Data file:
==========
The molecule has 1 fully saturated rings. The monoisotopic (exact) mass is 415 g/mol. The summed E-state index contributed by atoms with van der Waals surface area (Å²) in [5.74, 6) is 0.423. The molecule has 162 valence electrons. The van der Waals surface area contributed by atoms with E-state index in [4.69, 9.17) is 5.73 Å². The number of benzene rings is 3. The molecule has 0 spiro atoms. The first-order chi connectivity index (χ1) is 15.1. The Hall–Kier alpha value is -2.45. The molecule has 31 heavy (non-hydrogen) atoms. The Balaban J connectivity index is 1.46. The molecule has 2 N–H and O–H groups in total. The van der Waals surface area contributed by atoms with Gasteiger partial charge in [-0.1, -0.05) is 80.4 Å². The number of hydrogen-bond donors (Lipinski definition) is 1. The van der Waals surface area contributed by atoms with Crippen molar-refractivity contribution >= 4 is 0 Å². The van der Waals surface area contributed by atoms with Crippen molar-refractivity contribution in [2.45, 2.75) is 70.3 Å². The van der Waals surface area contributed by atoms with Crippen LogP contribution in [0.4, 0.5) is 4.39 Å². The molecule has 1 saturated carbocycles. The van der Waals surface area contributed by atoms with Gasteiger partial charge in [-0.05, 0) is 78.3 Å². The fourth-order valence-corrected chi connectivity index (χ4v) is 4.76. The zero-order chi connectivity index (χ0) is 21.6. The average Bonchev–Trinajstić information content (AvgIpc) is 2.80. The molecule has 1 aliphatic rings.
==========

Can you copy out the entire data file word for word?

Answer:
The molecule has 1 fully saturated rings. The monoisotopic (exact) mass is 415 g/mol. The summed E-state index contributed by atoms with van der Waals surface area (Å²) in [5.74, 6) is 0.423. The molecule has 162 valence electrons. The van der Waals surface area contributed by atoms with E-state index in [4.69, 9.17) is 5.73 Å². The number of benzene rings is 3. The molecule has 0 spiro atoms. The first-order chi connectivity index (χ1) is 15.1. The Hall–Kier alpha value is -2.45. The molecule has 31 heavy (non-hydrogen) atoms. The Balaban J connectivity index is 1.46. The molecule has 2 N–H and O–H groups in total. The van der Waals surface area contributed by atoms with Gasteiger partial charge in [-0.1, -0.05) is 80.4 Å². The number of hydrogen-bond donors (Lipinski definition) is 1. The van der Waals surface area contributed by atoms with Crippen molar-refractivity contribution >= 4 is 0 Å². The van der Waals surface area contributed by atoms with Crippen molar-refractivity contribution in [2.45, 2.75) is 70.3 Å². The van der Waals surface area contributed by atoms with Crippen LogP contribution in [0.4, 0.5) is 4.39 Å². The molecule has 1 saturated carbocycles. The van der Waals surface area contributed by atoms with Gasteiger partial charge in [-0.05, 0) is 78.3 Å². The fourth-order valence-corrected chi connectivity index (χ4v) is 4.76. The zero-order chi connectivity index (χ0) is 21.6. The average Bonchev–Trinajstić information content (AvgIpc) is 2.80. The molecule has 1 aliphatic rings.